HAWL IN: 30 years since “The Shot” started the Bulls’ greatest era


The Chicago Bulls’ Michael Jordan reacts after hitting the game-winning basket over Cleveland’s Craig Ehlo, left rear, in Game 5 of the NBA playoffs May 7, 1989, in Cleveland, Ohio. (Ed Wagner Jr./Chicago Tribune/MCT via Getty Images)

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CHICAGO – There are a number of moments that reflective fans will look back on when it comes to the Bulls’ dynasty of the 1990s, especially with the team’s struggles over the last few years.

One can debate which moment was the best – from the first title in 1991, to John Paxson’s championship-winning three-pointer in 1993, the 72-win season in 1995-1996, and Michael Jordan’s final shot to win the 1998 title.

All are worthy for consideration, but one thing that many people can agree on is when this incredible run of success had its figurative beginning.

May 7, 1989 – 30-years ago this Tuesday. For a Bulls fan, it’s the first true “where were you” moment of the greatest era in franchise history.

I was in my living room in Rolling Meadows, watching a back-and-forth game between a favored Cleveland team and the Bulls, who’d missed the chance to eliminate the Cavaliers in Game 4. One of the reasons was a few missed free throws as the end of the game at Chicago Stadium.

Safe to say that redemption was in store for Jordan on a May afternoon in Richfield, Ohio.

In Game 5 of the 1989 Eastern Division quarterfinal series against the Cavaliers at Richfield Coliseum, Michael Jordan took an inbounds pass from Brad Sellers, drove towards the free throw line, put up a shot and hit it over Cleveland guard Craig Ehlo.

The jubilant Jordan threw himself in the air once it went in, fist pumping for a few seconds before getting mobbed by his teammates. Ehlo could only sit on the ground and watch as they underdog Bulls moved onto the second round with the 101-100 victory.

The Bulls, along with many basketball fans around the country, have paid tribute to the 30th anniversary of the iconic moment, and there are a few reasons why.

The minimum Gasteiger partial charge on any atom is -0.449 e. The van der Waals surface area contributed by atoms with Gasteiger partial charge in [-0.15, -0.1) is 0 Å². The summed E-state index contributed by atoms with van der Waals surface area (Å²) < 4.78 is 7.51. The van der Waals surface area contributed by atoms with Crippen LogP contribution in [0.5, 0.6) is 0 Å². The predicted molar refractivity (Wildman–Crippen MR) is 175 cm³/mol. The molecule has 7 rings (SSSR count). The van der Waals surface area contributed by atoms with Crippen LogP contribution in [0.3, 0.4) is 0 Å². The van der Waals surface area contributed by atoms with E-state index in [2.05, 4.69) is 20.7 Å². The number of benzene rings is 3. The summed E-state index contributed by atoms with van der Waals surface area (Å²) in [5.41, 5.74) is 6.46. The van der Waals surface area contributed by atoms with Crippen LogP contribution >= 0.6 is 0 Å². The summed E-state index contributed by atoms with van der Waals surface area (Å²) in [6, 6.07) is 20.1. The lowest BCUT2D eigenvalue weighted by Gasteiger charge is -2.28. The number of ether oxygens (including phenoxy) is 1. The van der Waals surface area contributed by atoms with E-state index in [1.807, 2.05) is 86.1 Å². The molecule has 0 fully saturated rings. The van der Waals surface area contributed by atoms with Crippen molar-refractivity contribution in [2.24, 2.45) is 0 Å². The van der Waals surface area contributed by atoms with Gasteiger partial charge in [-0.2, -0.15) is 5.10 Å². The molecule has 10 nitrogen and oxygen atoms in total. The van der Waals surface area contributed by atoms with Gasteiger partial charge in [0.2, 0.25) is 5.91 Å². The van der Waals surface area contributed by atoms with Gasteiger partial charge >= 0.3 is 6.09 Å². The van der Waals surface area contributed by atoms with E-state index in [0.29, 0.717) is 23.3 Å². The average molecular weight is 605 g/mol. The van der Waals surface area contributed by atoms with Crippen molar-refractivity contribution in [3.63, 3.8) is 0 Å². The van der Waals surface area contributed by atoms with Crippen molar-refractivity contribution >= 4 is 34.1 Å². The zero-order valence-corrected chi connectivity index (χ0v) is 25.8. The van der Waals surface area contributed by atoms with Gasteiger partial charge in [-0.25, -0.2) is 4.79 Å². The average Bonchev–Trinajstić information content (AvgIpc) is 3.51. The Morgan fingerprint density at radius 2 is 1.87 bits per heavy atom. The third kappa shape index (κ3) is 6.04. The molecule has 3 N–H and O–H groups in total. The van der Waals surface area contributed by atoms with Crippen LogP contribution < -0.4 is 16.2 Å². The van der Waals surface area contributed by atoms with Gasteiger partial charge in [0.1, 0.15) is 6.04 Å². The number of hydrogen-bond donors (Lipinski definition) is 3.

• This was the first major game-winning, series-winning shot of Jordan’s career that came in front of a nationally televised audience on CBS on a Sunday afternoon. While his 63-point performance against the Celtics was also a major moment, this game-winner showed Jordan’s last-second heroics that would become a staple of his Hall of Fame career.
  • The images of the shot – the hanging in the air to make sure to get over Ehlo, the leap to the side of the floor, and the fist pumps – were some of the most iconic of Jordan’s career.
  • By hitting the shot, the Bulls won just their second playoff series in the Jordan era, knocking off the favored and third-seeded Cavaliers. The Bulls would ride the momentum of “The Shot” to beat the second-seeded Knicks in the Eastern Conference semifinals before falling to the Pistons in the conference finals. It was the first time they made it to the NBA’s Final Four since the 1974-1975 season.
  • That season, which kept going thanks to “The Shot,” would establish the Bulls as significant championship contenders the next decade, one in which they won six championships from 1991-1998.

For me, who was just shy of a ninth birthday, its the first moments when you realized that Michael Jordan was something truly special. We knew he was good before that, but this gave indication that this would be a player among the NBA’s all-time greats.

All good things do indeed come to an end, but they’ve got to start somewhere. For the Bulls’ dynasty, it was 30 years ago today.




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